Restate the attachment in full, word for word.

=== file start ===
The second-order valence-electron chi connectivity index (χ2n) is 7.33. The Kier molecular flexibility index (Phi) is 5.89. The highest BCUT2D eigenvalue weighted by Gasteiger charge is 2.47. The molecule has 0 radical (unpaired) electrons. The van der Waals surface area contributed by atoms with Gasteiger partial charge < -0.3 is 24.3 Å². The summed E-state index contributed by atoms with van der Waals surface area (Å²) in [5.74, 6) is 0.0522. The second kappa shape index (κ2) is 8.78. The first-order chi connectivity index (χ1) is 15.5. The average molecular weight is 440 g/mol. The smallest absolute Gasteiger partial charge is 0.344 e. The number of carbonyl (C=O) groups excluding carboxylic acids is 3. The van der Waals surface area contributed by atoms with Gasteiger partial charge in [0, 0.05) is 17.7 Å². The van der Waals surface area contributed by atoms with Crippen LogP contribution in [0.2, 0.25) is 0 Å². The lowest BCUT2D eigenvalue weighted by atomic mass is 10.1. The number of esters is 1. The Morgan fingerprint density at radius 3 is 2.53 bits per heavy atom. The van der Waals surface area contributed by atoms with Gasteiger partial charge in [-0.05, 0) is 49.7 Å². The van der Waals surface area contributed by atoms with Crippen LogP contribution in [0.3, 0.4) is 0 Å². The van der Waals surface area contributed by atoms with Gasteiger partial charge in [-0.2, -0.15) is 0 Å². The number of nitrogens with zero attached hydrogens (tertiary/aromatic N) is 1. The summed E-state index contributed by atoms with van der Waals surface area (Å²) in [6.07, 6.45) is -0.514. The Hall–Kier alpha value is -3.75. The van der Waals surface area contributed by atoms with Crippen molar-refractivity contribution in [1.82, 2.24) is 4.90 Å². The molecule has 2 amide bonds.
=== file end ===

The second-order valence-electron chi connectivity index (χ2n) is 7.33. The Kier molecular flexibility index (Phi) is 5.89. The highest BCUT2D eigenvalue weighted by Gasteiger charge is 2.47. The molecule has 0 radical (unpaired) electrons. The van der Waals surface area contributed by atoms with Gasteiger partial charge < -0.3 is 24.3 Å². The summed E-state index contributed by atoms with van der Waals surface area (Å²) in [5.74, 6) is 0.0522. The second kappa shape index (κ2) is 8.78. The first-order chi connectivity index (χ1) is 15.5. The average molecular weight is 440 g/mol. The smallest absolute Gasteiger partial charge is 0.344 e. The number of carbonyl (C=O) groups excluding carboxylic acids is 3. The van der Waals surface area contributed by atoms with Gasteiger partial charge in [0, 0.05) is 17.7 Å². The van der Waals surface area contributed by atoms with Crippen LogP contribution in [0.2, 0.25) is 0 Å². The lowest BCUT2D eigenvalue weighted by atomic mass is 10.1. The number of esters is 1. The Morgan fingerprint density at radius 3 is 2.53 bits per heavy atom. The van der Waals surface area contributed by atoms with Gasteiger partial charge in [-0.05, 0) is 49.7 Å². The van der Waals surface area contributed by atoms with Crippen LogP contribution in [0.3, 0.4) is 0 Å². The van der Waals surface area contributed by atoms with Gasteiger partial charge in [-0.2, -0.15) is 0 Å². The number of nitrogens with zero attached hydrogens (tertiary/aromatic N) is 1. The summed E-state index contributed by atoms with van der Waals surface area (Å²) in [6.07, 6.45) is -0.514. The Hall–Kier alpha value is -3.75. The van der Waals surface area contributed by atoms with Crippen molar-refractivity contribution in [1.82, 2.24) is 4.90 Å². The molecule has 2 amide bonds.